Comparing stochastic differential equations and agent-based modelling and simulation for early-stage cancer

Figueredo, Grazziela P. and Siebers, Peer-Olaf and Owen, Markus R. and Reps, Jenna and Aickelin, Uwe (2014) Comparing stochastic differential equations and agent-based modelling and simulation for early-stage cancer. PLoS ONE, 9 (4). e95150. ISSN 1932-6203

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There is great potential to be explored regarding the use of agent-based modelling and simulation as an alternative paradigm to investigate early-stage cancer interactions with the immune system. It does not suffer from some limitations of ordinary differential equation models, such as the lack of stochasticity, representation of individual behaviours rather than aggregates and individual memory. In this paper we investigate the potential contribution of agent-based modelling and simulation when contrasted with stochastic versions of ODE models using early-stage cancer examples. We seek answers to the following questions: (1) Does this new stochastic formulation produce similar results to the agent-based version? (2) Can these methods be used interchangeably? (3) Do agent-based models outcomes reveal any benefit when compared to the Gillespie results? To answer these research questions we investigate three well-established mathematical models describing interactions between tumour cells and immune elements. These case studies were re-conceptualised under an agent-based perspective and also converted to the Gillespie algorithm formulation. Our interest in this work, therefore, is to establish a methodological discussion regarding the usability of different simulation approaches, rather than provide further biological insights into the investigated case studies. Our results show that it is possible to obtain equivalent models that implement the same mechanisms; however, the incapacity of the Gillespie algorithm to retain individual memory of past events affects the similarity of some results. Furthermore, the emergent behaviour of ABMS produces extra patters of behaviour in the system, which was not obtained by the Gillespie algorithm.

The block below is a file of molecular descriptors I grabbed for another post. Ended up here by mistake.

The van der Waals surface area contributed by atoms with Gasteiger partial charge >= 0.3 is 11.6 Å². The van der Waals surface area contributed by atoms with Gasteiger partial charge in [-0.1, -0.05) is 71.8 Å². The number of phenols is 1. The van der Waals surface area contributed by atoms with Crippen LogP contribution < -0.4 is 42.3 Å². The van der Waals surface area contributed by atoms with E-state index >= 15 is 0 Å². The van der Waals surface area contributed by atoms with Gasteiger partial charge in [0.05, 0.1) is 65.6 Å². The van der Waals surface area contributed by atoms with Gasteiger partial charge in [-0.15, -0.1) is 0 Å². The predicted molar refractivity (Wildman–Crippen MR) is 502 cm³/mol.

Item Type: Article
Keywords: Biomedical Informatics, Simulation
Schools/Departments: University of Nottingham UK Campus > Faculty of Science > School of Computer Science
Identification Number:
Depositing User: Aickelin, Professor Uwe
Date Deposited: 26 Sep 2014 19:11
Last Modified: 13 Sep 2016 11:48

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